women in Kenya have a similar risk of HIV infection during pregnancy to
serodiscordant couples or sex workers, Dr John Kinuthia told the 21st
Conference on Retroviruses and Opportunistic Infections (CROI) in Boston last
prospective cohort study of pregnant and postpartum women in western Kenya, conducted
between May 2011 and June 2013, more than half of all incident HIV infections diagnosed were acute infections detected during pregnancy. The remaining incident infections were detected shortly after study recruitment and were estimated to have occurred prior to study entry. These findings reinforce
the need for repeat HIV testing during pregnancy and underscore the need to
use more sensitive methods including pooled nucleic acid amplification tests
(NAAT) especially in regions with high HIV prevalence and incidence, Dr Kinuthia
Women with a
history of sexually transmitted infections (STIs) had close to a four-fold
increased risk of acute HIV infection (OR = 3.8, 95% CI: 1.4-10.6) while being having syphilis or bacterial vaginosis at enrolment had a ten- and close
to three-fold increased risk, respectively (OR = 10, 95% CI: 2.00-46.0 and
OR = 2.6, 95% CI: 1.2-5.8). These findings underscore the importance of screening
for and treatment of STIs in HIV prevention, Dr Kinuthia added.
remains to be done – an estimated 35% of pregnant women in low- and
middle-income countries get an HIV test – considerable progress has been made
in the identification and treatment of women with HIV in prevention of mother-to-child
transmission (PMTCT) programmes.
availability of effective antiretroviral treatment for PMTCT and expansion of
ART and access to PMTCT services in many countries in sub-Saharan Africa has
resulted in significant declines in transmission rates. For example, Botswana
and South Africa have reduced transmission rates to below 5%; without any
intervention, transmission rates would range between 25 and 40%.
women with chronic HIV infection are the primary target of PMTCT programmes, the
need to ensure pregnant women who do not have HIV do not acquire it is of no less
importance in the prevention of adult infection and vertical transmission. Women
in the window period or those who acquire HIV after HIV testing will often go
unrecognised and untreated.
Women with acute
HIV infection have higher viral loads, putting them at increased risk of passing the virus on to their infants, especially if they are not taking
context, the researchers chose to look at the rates and co-factors linked to
acute HIV infection among pregnant and postpartum women.
women testing HIV negative, following two rapid HIV tests, at their antenatal
visit or within the previous three months were enrolled after consenting. They completed
questionnaires on sexual behaviour and socio-demographic characteristics. Blood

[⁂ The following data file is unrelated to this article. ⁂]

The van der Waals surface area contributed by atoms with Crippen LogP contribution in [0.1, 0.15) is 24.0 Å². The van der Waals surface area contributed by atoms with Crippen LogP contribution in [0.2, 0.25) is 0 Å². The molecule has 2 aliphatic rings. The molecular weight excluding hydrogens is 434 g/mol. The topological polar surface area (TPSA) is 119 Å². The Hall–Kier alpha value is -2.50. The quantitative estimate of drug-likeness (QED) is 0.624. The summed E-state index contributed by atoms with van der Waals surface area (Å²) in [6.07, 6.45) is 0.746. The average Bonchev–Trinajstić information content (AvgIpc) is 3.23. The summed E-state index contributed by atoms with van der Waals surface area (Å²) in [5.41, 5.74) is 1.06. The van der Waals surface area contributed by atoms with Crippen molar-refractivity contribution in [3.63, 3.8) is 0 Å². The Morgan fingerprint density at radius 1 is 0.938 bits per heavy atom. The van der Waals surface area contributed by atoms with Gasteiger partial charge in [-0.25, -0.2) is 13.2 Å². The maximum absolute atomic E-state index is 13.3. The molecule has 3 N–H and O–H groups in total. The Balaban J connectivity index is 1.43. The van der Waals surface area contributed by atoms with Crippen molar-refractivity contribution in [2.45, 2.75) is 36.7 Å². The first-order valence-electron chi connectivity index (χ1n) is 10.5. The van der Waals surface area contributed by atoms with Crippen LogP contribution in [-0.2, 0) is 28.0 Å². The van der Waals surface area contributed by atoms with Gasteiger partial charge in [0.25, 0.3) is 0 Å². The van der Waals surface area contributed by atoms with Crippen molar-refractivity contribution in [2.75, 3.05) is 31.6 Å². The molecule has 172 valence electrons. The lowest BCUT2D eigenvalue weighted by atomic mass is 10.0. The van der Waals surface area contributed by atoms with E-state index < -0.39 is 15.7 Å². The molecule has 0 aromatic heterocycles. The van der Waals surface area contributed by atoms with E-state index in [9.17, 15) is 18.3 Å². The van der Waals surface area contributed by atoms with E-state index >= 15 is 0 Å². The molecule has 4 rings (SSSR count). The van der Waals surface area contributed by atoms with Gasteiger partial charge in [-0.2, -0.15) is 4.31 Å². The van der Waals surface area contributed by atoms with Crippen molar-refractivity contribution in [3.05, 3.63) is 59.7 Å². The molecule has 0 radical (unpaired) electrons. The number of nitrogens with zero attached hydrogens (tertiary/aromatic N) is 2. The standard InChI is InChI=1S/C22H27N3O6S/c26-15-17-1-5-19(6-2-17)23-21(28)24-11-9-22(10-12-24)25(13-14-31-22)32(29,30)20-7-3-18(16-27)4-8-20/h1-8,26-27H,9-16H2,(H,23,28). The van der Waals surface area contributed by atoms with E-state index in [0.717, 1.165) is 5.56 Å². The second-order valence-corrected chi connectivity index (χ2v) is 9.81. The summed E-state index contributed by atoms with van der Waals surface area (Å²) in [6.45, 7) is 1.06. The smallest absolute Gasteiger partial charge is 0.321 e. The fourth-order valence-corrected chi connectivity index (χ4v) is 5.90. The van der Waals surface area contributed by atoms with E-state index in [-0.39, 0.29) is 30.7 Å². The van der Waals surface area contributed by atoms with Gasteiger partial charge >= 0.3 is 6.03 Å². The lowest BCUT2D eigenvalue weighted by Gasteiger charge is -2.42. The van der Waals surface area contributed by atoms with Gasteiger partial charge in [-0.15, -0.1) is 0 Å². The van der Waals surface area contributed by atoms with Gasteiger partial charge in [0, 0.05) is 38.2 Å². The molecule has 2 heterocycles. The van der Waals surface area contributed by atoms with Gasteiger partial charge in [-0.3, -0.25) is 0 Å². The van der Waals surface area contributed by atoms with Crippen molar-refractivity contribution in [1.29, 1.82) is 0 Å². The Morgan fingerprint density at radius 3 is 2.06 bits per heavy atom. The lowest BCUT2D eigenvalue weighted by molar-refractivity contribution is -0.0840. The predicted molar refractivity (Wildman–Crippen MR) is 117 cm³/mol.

was taken for nucleic acid testing and run in pools of ten samples. Those
who tested negative had tests every 1 to 3 months throughout the nine-month
postpartum follow-up. Genital swabs were collected for STI detection at
baseline and throughout follow-up. Postnatal visits for the most part mirrored
routine immunisation visits.
Of the 4245
women seeking care at Ahero and Bondo district hospitals, where HIV prevalence
at antenatal care clinics is 22 and 26%, respectively, 3408 were
negative and, of the 2351 eligible, 1304 (56%) enrolled in the study.
Women had a
median age of 22 (interquartile range [IQR]: 19 to 26) and 78% (1022) of the women
were married, for a median time of 4 years (IQR: 1 to 8). Seven per cent (87) reported a
history of STIs. One per cent of the women knew their partner was HIV positive while 34%
(445) did not know their partner’s status.
Twenty-four women had
newly identified HIV infection giving an overall HIV incidence rate of 2.34/100
person-years, (95% CI: 0.56-4.34).
Of these, 10
had a positive NAAT at enrolment (five categorised as seroconversion and five
as acute infection). Fourteen acquired HIV during follow-up; two late in the
pregnancy (week 32), three at 14 weeks postpartum and seven at nine months postpartum.
Of the women
with acute infection, none reported an HIV-positive partner. It is not uncommon
for a man to test by proxy; if a woman tests negative at antenatal care, the partner
assumes he is also negative, said Dr Kinuthia. The partner’s status was not
confirmed. Being married for a shorter period of time (OR = 1.14, 95% CI:
1.01-1.35) was also associated with increased risk for acute HIV infection.
Among women with and without HIV, maternal age, marital status, age difference
from the partner, and infection with other STIs did not differ.
stressed the need to prioritise strategies to detect and treat STIs. Other HIV
prevention options should be aggressively promoted, he added, including PrEP,
microbicides and promotion of partner HIV testing and treatment.